Brownstone, which has been a work-in-alteration since its 1979 Playwrights Horizon workshop, musicalizes the lives of five youngish inhabitants of a brownstone in New York (although the locale has shifted to Brooklyn in recent years, perhaps due to the rent realities of Manhattan). The characters include a writer (Brian d'Arcy James) and his wife (Rebecca Luker), an edgy lawyer (Debbie Gravitte) restless to escape from the confines of the city, a somewhat flaky woman (Liz Callaway, who appeared in the Roundabout 1986 production) who recently evicted her boyfriend, and a newcomer to the city (Kevin Reed, who was in the 2002 Berkshire Theatre Festival mounting). The characters and their situations will be familiar to any apartment dwelling listeners, and the songs capture the frustrations of close living beautifully.

"Camouflage" perfectly embodies the attempts of neutrality and disassociation urban dwellers make to survive emotionally. "There She Goes," sung by Gravitte and Callaway, is a comic look at the impressions and prejudices we have about that stranger down the hall. "The Books," sung by Luker, is a powerful and wistful number that will hit home to anyone with a library facing the concept of moving. While "Since You Stayed Here" has received all of the previous recordings (except for "Didn't Leave it Here," which was featured on Unsung Musicals III), "You Still Don't Know" (sung by Luker) is another gorgeous ballad deserving of attention.

Broadway Musicals of 1925While most Broadway musical experts will debate the birth date of the 'modern' American musical as being 1927, the year Show Boat berthed on Broadway, a few will argue that 1925 is a strong contender for the honor, as that was the year that Rodgers and Hart sprang to fame with The Garrick Gaities and the song "Manhattan." But that was only one of over thirty musicals to hit the boards that year, which saw four blockbusters open in the space of a week: No, No, Nanette (Vincent Youmans/Irving Caesar), Dearest Enemy (Rodgers/Hart), The Vagabond King (Rudolf Friml/Brian Hooker) and Sunny (Jerome Kern/Otto Harbach and Oscar Hammerstein II). Scott Siegel reacquainted Town Hall with that golden year through The Broadway Musicals of 1925 , recently released on CD.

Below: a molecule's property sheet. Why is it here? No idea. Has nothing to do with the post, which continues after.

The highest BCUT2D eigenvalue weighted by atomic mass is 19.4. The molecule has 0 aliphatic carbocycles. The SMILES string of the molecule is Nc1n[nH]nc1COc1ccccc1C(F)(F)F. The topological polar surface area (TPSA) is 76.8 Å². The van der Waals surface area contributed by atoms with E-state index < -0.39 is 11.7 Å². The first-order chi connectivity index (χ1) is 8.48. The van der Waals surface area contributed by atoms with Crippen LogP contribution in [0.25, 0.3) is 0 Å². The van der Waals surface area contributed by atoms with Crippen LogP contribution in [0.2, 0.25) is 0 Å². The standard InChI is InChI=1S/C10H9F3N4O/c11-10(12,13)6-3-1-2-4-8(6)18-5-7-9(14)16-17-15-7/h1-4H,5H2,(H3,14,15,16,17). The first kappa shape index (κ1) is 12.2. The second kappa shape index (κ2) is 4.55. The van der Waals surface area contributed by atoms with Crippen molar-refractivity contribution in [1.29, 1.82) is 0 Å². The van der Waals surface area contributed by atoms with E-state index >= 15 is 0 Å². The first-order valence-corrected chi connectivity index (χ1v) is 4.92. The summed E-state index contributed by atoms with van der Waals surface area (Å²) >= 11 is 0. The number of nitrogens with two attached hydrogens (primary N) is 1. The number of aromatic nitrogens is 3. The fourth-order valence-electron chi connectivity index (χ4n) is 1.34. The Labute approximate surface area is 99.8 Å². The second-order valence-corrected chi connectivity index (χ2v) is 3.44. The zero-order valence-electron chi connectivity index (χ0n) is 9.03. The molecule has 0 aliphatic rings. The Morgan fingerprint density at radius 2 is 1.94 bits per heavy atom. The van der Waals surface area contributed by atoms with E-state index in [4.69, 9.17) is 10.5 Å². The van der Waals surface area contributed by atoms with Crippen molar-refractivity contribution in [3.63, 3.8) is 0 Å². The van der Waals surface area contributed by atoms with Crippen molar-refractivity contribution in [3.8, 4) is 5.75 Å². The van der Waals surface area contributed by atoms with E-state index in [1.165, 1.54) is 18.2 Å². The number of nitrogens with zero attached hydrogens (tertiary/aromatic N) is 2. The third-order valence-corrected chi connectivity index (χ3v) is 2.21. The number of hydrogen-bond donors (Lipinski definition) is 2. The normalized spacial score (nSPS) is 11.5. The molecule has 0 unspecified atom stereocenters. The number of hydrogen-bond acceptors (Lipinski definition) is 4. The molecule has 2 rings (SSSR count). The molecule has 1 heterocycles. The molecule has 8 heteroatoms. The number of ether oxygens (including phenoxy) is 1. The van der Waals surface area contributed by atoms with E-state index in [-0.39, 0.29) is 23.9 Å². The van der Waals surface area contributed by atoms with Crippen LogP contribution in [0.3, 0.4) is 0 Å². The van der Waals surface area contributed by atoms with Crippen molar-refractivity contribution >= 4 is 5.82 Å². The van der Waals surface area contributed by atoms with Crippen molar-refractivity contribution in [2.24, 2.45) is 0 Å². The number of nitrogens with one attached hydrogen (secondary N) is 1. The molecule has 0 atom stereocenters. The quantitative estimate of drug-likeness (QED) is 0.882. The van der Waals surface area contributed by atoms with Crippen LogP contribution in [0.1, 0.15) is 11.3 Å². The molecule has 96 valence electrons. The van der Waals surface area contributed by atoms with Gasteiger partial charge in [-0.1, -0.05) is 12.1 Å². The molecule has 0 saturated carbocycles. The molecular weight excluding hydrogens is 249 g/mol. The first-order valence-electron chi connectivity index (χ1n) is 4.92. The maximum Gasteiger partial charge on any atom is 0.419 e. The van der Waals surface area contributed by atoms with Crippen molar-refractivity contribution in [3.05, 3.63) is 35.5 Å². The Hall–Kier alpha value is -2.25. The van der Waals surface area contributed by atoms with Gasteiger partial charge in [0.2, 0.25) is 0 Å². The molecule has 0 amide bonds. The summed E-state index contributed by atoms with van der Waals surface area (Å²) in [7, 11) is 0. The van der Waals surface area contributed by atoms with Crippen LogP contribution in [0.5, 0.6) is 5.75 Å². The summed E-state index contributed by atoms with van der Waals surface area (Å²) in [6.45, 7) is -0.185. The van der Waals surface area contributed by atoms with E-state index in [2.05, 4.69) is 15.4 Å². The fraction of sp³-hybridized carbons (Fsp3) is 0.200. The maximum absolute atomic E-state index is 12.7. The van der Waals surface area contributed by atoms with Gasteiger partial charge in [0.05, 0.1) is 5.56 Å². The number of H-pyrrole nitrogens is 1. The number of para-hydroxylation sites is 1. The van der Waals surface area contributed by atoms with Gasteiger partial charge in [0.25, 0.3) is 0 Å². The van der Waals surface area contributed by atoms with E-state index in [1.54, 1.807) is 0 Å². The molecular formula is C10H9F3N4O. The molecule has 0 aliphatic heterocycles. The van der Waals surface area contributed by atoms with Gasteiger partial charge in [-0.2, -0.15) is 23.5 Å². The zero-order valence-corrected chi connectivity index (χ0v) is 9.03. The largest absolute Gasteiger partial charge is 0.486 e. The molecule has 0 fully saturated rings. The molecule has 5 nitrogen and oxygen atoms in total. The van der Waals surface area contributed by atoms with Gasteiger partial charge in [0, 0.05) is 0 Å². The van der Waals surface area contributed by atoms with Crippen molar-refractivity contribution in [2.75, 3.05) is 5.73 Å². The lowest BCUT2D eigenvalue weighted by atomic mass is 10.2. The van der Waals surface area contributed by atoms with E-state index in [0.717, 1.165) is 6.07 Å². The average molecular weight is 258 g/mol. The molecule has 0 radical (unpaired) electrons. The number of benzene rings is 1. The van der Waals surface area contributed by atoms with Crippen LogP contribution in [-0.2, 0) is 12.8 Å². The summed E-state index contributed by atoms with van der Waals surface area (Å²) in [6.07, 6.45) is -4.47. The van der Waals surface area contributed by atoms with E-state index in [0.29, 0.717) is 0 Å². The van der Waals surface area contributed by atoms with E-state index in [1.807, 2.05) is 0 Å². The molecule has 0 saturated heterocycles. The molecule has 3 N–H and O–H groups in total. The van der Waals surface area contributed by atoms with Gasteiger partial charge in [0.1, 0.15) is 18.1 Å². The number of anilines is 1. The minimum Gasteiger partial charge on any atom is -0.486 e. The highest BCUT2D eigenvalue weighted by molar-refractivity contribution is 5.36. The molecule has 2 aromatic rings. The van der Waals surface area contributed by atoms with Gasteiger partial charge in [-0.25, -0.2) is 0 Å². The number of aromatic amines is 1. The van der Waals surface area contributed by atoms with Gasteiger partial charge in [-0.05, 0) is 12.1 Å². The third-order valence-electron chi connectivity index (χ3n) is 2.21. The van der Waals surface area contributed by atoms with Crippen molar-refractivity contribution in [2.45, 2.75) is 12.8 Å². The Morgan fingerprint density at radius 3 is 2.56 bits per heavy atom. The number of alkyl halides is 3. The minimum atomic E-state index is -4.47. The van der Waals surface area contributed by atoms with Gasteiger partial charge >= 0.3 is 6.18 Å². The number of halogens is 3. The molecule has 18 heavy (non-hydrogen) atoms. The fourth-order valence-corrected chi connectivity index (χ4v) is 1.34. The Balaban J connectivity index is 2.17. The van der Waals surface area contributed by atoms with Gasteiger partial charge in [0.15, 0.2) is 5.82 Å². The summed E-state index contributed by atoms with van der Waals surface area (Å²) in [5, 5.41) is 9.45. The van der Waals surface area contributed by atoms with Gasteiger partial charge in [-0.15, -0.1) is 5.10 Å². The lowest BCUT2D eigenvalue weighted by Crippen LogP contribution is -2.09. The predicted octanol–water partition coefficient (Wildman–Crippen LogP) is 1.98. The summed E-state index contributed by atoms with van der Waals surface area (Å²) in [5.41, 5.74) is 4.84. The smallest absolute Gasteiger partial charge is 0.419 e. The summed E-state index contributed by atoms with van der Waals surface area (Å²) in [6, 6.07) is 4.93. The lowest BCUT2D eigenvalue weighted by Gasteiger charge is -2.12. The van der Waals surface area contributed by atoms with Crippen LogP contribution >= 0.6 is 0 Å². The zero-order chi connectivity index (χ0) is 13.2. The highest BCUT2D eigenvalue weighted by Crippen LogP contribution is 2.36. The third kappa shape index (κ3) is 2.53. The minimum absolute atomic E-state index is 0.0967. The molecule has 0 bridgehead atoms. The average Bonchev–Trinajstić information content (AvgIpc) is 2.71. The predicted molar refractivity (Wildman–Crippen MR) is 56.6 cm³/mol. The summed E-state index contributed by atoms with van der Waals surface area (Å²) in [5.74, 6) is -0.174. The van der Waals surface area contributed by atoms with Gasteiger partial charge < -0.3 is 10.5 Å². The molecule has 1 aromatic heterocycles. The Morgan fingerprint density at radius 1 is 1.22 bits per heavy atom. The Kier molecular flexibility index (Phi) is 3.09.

Featuring the talents of Howard McGillin, Nancy Anderson, Justin Bohon, Stephanie J. Block and Walker Jones, the album is more entertaining than I expected, as I am not a big fan of the chief show that year, No, No, Nanette (and no, it has nothing to do with my being raised by Red Sox fans). While the majority of the songs fall in the 'entertaining fluff' end of the musical spectrum, there are more than a few surprising finds. Nancy Anderson is by turns seductive and bawdy in "That Means Nothing To Me" from the largely forgotten Naughty Cinderella (Keith/Sterling). She also scores (in a completely and surprisingly different voice) with the wry and modern sounding "When We Get Our Divorce" from Sunny, sung with great humor as a duet with Justin Bohon.

Stephanie J. Block does wonders with the plaintive "That Certain Feeling" from Tip Toes (George and Ira Gershwin). Walker Jones shows great comic sensibilities in all his numbers, including "Murderous Monty" (with Block from the Gershwin's Tell Me More) and "Paddlin' Maddelin' Home" (Sunny). Howard McGillin's delicate yet powerful touch brings to perfect life each of his numbers: the unamplified "Song of the Vagabonds" (The Vagabond King), Irving Berlin's masterpiece, "Always" (from The Cocoanuts, which starred the Marx Brothers), and even makes "Tea For Two" from No, No, Nanette a palatable brew. As always, Ross Patterson and his Little Big Band provide expert accompaniment and Scott Siegel's introductions are informative and humorous.


-- Jonathan Frank